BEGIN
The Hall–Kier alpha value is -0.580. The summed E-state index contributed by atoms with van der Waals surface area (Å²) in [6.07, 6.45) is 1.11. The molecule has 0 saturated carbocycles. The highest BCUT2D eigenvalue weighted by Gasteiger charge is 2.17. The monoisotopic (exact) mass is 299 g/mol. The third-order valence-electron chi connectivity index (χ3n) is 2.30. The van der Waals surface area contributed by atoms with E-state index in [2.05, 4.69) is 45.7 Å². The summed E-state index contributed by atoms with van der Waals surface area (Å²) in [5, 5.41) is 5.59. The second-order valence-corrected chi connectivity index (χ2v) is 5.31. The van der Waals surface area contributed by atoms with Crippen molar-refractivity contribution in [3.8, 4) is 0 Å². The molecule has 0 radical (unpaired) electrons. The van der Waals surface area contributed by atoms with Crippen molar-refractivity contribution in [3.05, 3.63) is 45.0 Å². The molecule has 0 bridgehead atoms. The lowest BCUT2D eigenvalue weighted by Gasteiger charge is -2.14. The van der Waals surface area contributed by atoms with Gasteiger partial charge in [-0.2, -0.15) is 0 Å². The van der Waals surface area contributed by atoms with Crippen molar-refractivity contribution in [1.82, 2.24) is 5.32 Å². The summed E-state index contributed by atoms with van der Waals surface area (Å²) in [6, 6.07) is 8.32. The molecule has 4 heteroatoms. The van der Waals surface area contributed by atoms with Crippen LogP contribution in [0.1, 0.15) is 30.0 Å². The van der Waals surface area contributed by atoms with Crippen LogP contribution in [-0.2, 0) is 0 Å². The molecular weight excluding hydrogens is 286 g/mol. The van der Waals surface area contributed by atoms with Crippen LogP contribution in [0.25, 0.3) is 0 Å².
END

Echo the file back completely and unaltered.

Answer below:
The Hall–Kier alpha value is -0.580. The summed E-state index contributed by atoms with van der Waals surface area (Å²) in [6.07, 6.45) is 1.11. The molecule has 0 saturated carbocycles. The highest BCUT2D eigenvalue weighted by Gasteiger charge is 2.17. The monoisotopic (exact) mass is 299 g/mol. The third-order valence-electron chi connectivity index (χ3n) is 2.30. The van der Waals surface area contributed by atoms with E-state index in [2.05, 4.69) is 45.7 Å². The summed E-state index contributed by atoms with van der Waals surface area (Å²) in [5, 5.41) is 5.59. The second-order valence-corrected chi connectivity index (χ2v) is 5.31. The van der Waals surface area contributed by atoms with Crippen molar-refractivity contribution in [3.8, 4) is 0 Å². The molecule has 0 radical (unpaired) electrons. The van der Waals surface area contributed by atoms with Crippen molar-refractivity contribution in [3.05, 3.63) is 45.0 Å². The molecule has 0 bridgehead atoms. The lowest BCUT2D eigenvalue weighted by Gasteiger charge is -2.14. The van der Waals surface area contributed by atoms with Gasteiger partial charge in [-0.2, -0.15) is 0 Å². The van der Waals surface area contributed by atoms with Crippen molar-refractivity contribution in [1.82, 2.24) is 5.32 Å². The summed E-state index contributed by atoms with van der Waals surface area (Å²) in [6, 6.07) is 8.32. The molecule has 4 heteroatoms. The van der Waals surface area contributed by atoms with Crippen LogP contribution in [0.1, 0.15) is 30.0 Å². The van der Waals surface area contributed by atoms with Crippen LogP contribution in [-0.2, 0) is 0 Å². The molecular weight excluding hydrogens is 286 g/mol. The van der Waals surface area contributed by atoms with Crippen LogP contribution in [0.25, 0.3) is 0 Å².